Today’s question involves the goalkeeper releasing the ball from their possession.
Situation is U15Gs, travel, but really just above recreational in skill. Early morning game, grass is wet, ball is wet. Goalkeeper is wearing gloves and long sleeve jersey.
Goalkeeper picks up a ball, is moving towards edge of penalty area to release. In some combination of fumbling, squeezing, and the ball being slippery, the ball slips out of her possession and onto the ground. Goalkeeper picks the ball back up immediately.
Does this constitute a second touch by the goalkeeper?
My first thought is I’m asking a question with an obvious answer — yes, this is a second touch. Accidental or deliberate, the ball was released, and picked back up again without an intervening touch by another player.
If so, can you then explain the rationale that allows the goalie to toss the ball into the air and catch it, or bounce it and catch it, and not count as a second touch? I certainly understand why we dont allow the opponent to challenge in those conditions, being potentially dangerous. But why cant we expect the goalkeeper to just put the ball back into play without any intervening tosses or bounces?
And does this not then put us referees in the position of judging a deliberate, allowable “second touch” vs. an accidental release and recovery, which is not allowed? Why cant it just be a release is a release is a release?
USSF answer (September 2, 2008):
Of course there was a foul, but read on. There is no analogy with tossing the ball up in the air and catching it, because that action has ALWAYS excluded the ball hitting the ground (which is what happened here). All the offense takes is deciding that the goalkeeper had possession in the first place.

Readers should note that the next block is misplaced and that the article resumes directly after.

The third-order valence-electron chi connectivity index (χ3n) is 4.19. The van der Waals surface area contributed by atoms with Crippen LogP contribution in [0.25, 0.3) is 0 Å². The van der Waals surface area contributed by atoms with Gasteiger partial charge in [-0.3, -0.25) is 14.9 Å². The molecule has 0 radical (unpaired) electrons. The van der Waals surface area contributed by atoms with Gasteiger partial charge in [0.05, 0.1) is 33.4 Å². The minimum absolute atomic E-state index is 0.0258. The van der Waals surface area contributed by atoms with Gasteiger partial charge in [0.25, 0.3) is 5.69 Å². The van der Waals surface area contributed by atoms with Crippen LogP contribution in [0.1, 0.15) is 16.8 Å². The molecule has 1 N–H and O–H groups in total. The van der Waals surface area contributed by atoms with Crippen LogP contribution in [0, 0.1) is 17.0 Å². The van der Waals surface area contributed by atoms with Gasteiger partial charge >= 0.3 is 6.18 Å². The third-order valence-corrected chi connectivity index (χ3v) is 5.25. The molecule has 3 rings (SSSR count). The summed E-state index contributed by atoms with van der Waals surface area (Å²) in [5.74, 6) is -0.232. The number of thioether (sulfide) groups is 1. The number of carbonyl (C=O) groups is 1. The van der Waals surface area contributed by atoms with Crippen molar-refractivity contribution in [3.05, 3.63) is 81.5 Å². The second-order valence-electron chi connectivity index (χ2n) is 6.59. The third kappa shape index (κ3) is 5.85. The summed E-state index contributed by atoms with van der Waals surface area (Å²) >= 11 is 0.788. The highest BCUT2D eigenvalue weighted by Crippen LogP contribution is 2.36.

The entire refereeing system puts referees in the position of judging whether or not an offense has occurred. We make thousands of decisions of this nature during a game, even those involving “Under-tinies.” In this particular situation, the referee must make the judgment based on the skill level of the players, the conditions on the field, and any other considerations that occur during the game.
Of course, the referee could always decide that there wasn’t any initial possession (i.e., control) and so there wouldn’t be an offense, but the scenario says that the ball “slips out of her possession” so, again, obviously there was a “second touch” offense.
But deciding there was an offense is only the first (though necessary) step in deciding if the offense should be called by stopping play and punishing the foul with an indirect free kick. For that, the referee must decide that the offense was not trifling — in other words, wasn’t important, didn’t affect the course of the game, didn’t unfairly prevent an opponent from challenging for the ball by taking possession a second time. Given the description in the scenario, this seems very likely.